Full of power and grace, the jaguar is a symbol of mystery and wilderness throughout the Americas. El tigre is known far and wide as a magical cat—elusive, crafty, and fierce. While they prefer to live near warm, wet, riverine areas, jaguars thrive in a multitude of habitats from the jungle to desert to pine forests.

So powerful was the jaguar that ancient civilizations worshiped it as a god. Now it is on the brink of extinction. Centuries of reverence quickly turned to hatred. Hunting, logging, overgrazing, rampant development, and government predator "control" programs have all but eliminated the western hemisphere’s largest cat from the American Southwest.

Jaguars used to roam the borderland states from southern California to Louisiana. A small population of jaguars was known to exist in Arizona and New Mexico, as far north as the Grand Canyon. As late as the 1960's, jaguar reproduction was documented in Arizona (in the form of kittens shot dead). But the same federal predator extermination program that wiped out wolves also targeted jaguars, and along with the efforts of individual ranchers, jaguars were extirpated from the United States.

Nevertheless, the big spotted cats still roam up into their ancestral U.S. range from Mexico, often to meet the same fatal fate. In 1997, a legal and grassroots organizing campaign by the Center for Biological Diversity resulted in the jaguar's listing as an endangered species in the United States, finally providing the species legal protection.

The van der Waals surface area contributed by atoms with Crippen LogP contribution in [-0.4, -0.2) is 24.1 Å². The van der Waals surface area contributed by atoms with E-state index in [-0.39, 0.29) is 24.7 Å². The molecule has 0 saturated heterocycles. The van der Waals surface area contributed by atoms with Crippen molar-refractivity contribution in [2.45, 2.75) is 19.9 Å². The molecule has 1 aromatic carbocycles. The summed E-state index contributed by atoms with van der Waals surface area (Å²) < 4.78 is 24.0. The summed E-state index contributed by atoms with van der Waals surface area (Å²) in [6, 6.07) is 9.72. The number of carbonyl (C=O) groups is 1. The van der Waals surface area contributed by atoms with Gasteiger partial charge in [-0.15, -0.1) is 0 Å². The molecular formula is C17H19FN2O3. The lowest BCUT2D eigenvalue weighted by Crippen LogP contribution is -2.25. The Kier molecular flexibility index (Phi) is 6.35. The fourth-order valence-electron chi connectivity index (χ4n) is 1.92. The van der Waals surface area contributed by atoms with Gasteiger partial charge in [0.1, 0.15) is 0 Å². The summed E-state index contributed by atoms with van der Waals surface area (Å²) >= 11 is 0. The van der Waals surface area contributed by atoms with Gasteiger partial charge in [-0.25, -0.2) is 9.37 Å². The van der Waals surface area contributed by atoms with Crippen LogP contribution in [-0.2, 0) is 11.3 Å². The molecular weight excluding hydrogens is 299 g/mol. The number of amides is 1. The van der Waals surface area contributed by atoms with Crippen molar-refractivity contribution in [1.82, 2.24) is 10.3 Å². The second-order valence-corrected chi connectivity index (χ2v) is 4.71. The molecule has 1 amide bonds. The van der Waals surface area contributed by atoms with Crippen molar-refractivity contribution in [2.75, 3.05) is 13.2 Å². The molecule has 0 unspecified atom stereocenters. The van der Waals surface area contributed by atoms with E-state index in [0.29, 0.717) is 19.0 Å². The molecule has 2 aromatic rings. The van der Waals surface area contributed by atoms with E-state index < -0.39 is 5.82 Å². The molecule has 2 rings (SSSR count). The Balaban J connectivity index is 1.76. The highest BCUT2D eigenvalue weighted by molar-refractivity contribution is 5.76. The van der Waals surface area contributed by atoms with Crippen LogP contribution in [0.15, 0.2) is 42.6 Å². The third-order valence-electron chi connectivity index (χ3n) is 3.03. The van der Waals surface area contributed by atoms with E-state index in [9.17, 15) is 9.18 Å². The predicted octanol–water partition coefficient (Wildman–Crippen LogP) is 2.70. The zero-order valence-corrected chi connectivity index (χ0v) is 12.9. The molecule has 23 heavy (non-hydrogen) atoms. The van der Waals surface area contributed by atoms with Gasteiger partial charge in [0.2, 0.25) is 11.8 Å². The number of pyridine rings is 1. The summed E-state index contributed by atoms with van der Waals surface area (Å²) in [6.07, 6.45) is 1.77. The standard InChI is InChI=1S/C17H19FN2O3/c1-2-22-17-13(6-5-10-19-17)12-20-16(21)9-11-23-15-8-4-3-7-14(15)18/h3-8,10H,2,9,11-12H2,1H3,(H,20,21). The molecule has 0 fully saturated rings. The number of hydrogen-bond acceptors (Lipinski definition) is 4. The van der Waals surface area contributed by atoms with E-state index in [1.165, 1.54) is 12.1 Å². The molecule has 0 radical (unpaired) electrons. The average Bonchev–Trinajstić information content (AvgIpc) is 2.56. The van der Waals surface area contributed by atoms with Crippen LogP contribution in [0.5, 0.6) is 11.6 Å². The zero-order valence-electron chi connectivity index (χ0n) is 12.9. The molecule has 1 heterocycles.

Now the Center is participating in a multi-agency Jaguar Conservation Team that is dominated by the livestock industry and advocates of killing predators. The Center's role ensures that the biological needs of recovering jaguars are prioritized over political concerns. For instance, through participation on the Team's habitat subcommittee, we were able to block a proposal to only consider a narrow range of former jaguar habitat (that does not include the Gila National Forest and other key areas) for future recovery efforts.

The Center has also documented a series of jaguar sightings in and around the Gila National Forest, including several that were either never reported to wildlife authorities or had been ignored once reported. This documentation will help us garner a proper evaluation of the Gila's habitat suitability for jaguars, in preparation for development of a federal Jaguar Recovery Plan.

The future recovery plan must include the Gila Ecosystem and many of the Sky Islands where jaguars used to roam. A combination of private efforts and those of the Jaguar Conservation Team will point to the best remaining habitats for jaguar augmentation or reintroduction.

graphic Andrew Rodman ©2002
October 8, 2004
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